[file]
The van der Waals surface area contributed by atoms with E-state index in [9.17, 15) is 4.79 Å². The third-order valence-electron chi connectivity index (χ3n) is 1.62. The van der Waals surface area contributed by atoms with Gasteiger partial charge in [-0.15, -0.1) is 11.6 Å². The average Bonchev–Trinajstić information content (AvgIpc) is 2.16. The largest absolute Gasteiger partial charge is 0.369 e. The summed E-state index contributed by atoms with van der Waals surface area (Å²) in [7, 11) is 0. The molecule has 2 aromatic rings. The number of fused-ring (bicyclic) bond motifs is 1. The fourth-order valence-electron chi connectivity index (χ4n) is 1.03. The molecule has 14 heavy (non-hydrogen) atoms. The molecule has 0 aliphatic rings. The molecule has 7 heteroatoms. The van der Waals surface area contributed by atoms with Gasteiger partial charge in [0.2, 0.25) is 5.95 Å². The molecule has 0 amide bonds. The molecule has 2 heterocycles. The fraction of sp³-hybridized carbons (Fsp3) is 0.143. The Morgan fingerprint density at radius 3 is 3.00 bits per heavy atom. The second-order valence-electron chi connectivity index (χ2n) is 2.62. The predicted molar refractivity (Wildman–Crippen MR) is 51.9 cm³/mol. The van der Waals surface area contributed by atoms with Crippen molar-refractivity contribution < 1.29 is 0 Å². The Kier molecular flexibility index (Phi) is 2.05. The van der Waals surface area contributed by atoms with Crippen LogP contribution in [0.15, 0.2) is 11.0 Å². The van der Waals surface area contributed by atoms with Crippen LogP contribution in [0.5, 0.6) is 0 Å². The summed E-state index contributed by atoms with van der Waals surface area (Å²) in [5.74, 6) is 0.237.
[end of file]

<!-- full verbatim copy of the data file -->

The van der Waals surface area contributed by atoms with E-state index in [9.17, 15) is 4.79 Å². The third-order valence-electron chi connectivity index (χ3n) is 1.62. The van der Waals surface area contributed by atoms with Gasteiger partial charge in [-0.15, -0.1) is 11.6 Å². The average Bonchev–Trinajstić information content (AvgIpc) is 2.16. The largest absolute Gasteiger partial charge is 0.369 e. The summed E-state index contributed by atoms with van der Waals surface area (Å²) in [7, 11) is 0. The molecule has 2 aromatic rings. The number of fused-ring (bicyclic) bond motifs is 1. The fourth-order valence-electron chi connectivity index (χ4n) is 1.03. The molecule has 14 heavy (non-hydrogen) atoms. The molecule has 0 aliphatic rings. The molecule has 7 heteroatoms. The van der Waals surface area contributed by atoms with Gasteiger partial charge in [0.2, 0.25) is 5.95 Å². The molecule has 0 amide bonds. The molecule has 2 heterocycles. The fraction of sp³-hybridized carbons (Fsp3) is 0.143. The Morgan fingerprint density at radius 3 is 3.00 bits per heavy atom. The second-order valence-electron chi connectivity index (χ2n) is 2.62. The predicted molar refractivity (Wildman–Crippen MR) is 51.9 cm³/mol. The van der Waals surface area contributed by atoms with Crippen molar-refractivity contribution < 1.29 is 0 Å². The Kier molecular flexibility index (Phi) is 2.05. The van der Waals surface area contributed by atoms with Crippen LogP contribution in [0.15, 0.2) is 11.0 Å². The van der Waals surface area contributed by atoms with Crippen LogP contribution in [0.5, 0.6) is 0 Å². The summed E-state index contributed by atoms with van der Waals surface area (Å²) in [5.74, 6) is 0.237.